The National Film and Video Censors Board (NFVCB), has premiered “Poverty Cure”, a film documentary on building creative capacity and entrepreneurial mindset at the Lagos State University.
News Agency of Nigeria (NAN), reports that the screening was held on Friday during a conference on Media Literacy, Capacity Building on Film Classification and Youth Empowerment for Theatre Arts students of the University.
The conference holding from June 14 to 15, is tagged, “Youth Protection Through Media Literacy and Skills of Critical Thinking”.
It is organised by NFVCB in collaboration with the Department of Theatre Arts and Music of the institution.
Students, scholars and other stakeholders in the Nigeria movie industry were present at the conference and premiere of the masterpiece.
Mr Adedayo Thomas, Executive Director of the NFVCB, said the film premiere was part of the mentorship programme launched by the board for Theatre and other creative arts undergraduates in Nigerian Universities.
According to him, the board decided to premiere the film as part of the empowerment programme to build entrepreneurial dispositions in young professionals as antidote to poverty in developing economies.
“As the key regulator of the Nigerian creative industry, the board has launched a mentorship programme to expose our potential filmmakers and entrepreneurs to practical knowledge of how the sector works.
“Nollywood is reputed to be the highest employer of labour, from script writing to film shooting ,as well as marketing and distribution activities.
“The premiere of this film is in line with our intentions to teach our undergraduates how to create value and prosperity for themselves because it is the creation of value that eradicates poverty.
“Besides the classroom knowledge, our undergraduates must be encouraged to look inward, develop themselves and follow their dreams instead of looking up to the government for everything.
“With the right mindset and knowledge, they can become creators of jobs and contribute to our GDP as soon as they leave school,’’ Thomas said.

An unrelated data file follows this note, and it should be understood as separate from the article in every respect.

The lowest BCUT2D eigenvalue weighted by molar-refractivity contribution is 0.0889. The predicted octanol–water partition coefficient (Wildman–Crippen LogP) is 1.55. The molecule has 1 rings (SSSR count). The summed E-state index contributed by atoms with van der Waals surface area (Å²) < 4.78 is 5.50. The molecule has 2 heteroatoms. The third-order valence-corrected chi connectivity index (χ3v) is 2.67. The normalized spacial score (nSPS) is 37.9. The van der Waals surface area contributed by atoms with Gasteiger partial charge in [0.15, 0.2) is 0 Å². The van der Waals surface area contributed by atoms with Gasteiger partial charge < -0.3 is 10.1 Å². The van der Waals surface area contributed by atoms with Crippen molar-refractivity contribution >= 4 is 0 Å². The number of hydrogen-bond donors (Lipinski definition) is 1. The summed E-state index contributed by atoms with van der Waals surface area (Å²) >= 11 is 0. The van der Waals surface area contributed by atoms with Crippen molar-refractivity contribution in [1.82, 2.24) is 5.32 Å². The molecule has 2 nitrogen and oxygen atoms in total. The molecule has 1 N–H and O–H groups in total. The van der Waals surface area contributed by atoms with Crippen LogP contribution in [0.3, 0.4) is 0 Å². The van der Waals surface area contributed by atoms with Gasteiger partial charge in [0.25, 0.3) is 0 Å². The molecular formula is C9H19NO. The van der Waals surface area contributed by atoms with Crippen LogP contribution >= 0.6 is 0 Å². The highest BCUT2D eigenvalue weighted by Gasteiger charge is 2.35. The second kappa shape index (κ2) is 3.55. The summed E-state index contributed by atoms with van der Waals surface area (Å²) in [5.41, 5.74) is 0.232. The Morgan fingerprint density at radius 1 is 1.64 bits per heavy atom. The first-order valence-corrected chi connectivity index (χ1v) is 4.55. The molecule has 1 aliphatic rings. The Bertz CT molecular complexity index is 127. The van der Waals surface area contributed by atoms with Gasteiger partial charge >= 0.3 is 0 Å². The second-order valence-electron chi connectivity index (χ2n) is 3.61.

He also explained that the board was taking the screening of the film to universities that teach Theatre Arts across the country as part of its mentorship initiative.
“We have screened this documentary in over 10 Nigerian universities, including Ahmadu Bello University Zaria, Nasarawa State University, and at the Nigerian Universities Theatre Arts Festival (NUTAF), he said.
In his remark, the Head of Department, Theatre Arts and Music, Prof. Sola Fosudo, expressed delight over the mentorship initiative by the censors board.
According to the veteran thespian, the programme was a timely motivation needed by the students to realise their passion and become job creators after graduation.
“This is a timely intervention by the NFVCB as it will bridge the gap between what our students learn in school and the practical realities of what they need to succeed in life.
“Graduates of Theatre Arts do not need to look for white-collar jobs because they can become creators of employment, and this empowerment will further position our students for self reliance.
“We hope to sustain this partnership in building those who can contribute towards societal building without relying on government for everything,’’ he said.
NAN reports that the film documentary ‘Poverty Cure’, produced by Acton Institute in Michigan, United States, seeks to ‘ground’ the battle against local and global poverty through a proper understanding of human needs and society.
It recommends solutions that foster opportunity and unleash the entrepreneurial spirit of the developing world.
The six-part documentary emphasises enterprises creation instead of aids, wealth creation, open trade and competition, among other things as antidote to extreme poverty.
Its sub topics include Charity that Hurts, The Entrepreneurial Calling and Justice for the Poor, among others.
It presents experiences and recommendations by political and religious leaders, entrepreneurs, missionaries and renowned development experts across Europe, Latin America, Asia and Africa.
“When we put persons at the centre of our economic thinking, we transform the way we look at wealth and poverty.
“Instead of asking what causes poverty, we begin to ask, what causes wealth? What are the conditions for human flourishing from which prosperity can grow,” the synopsis says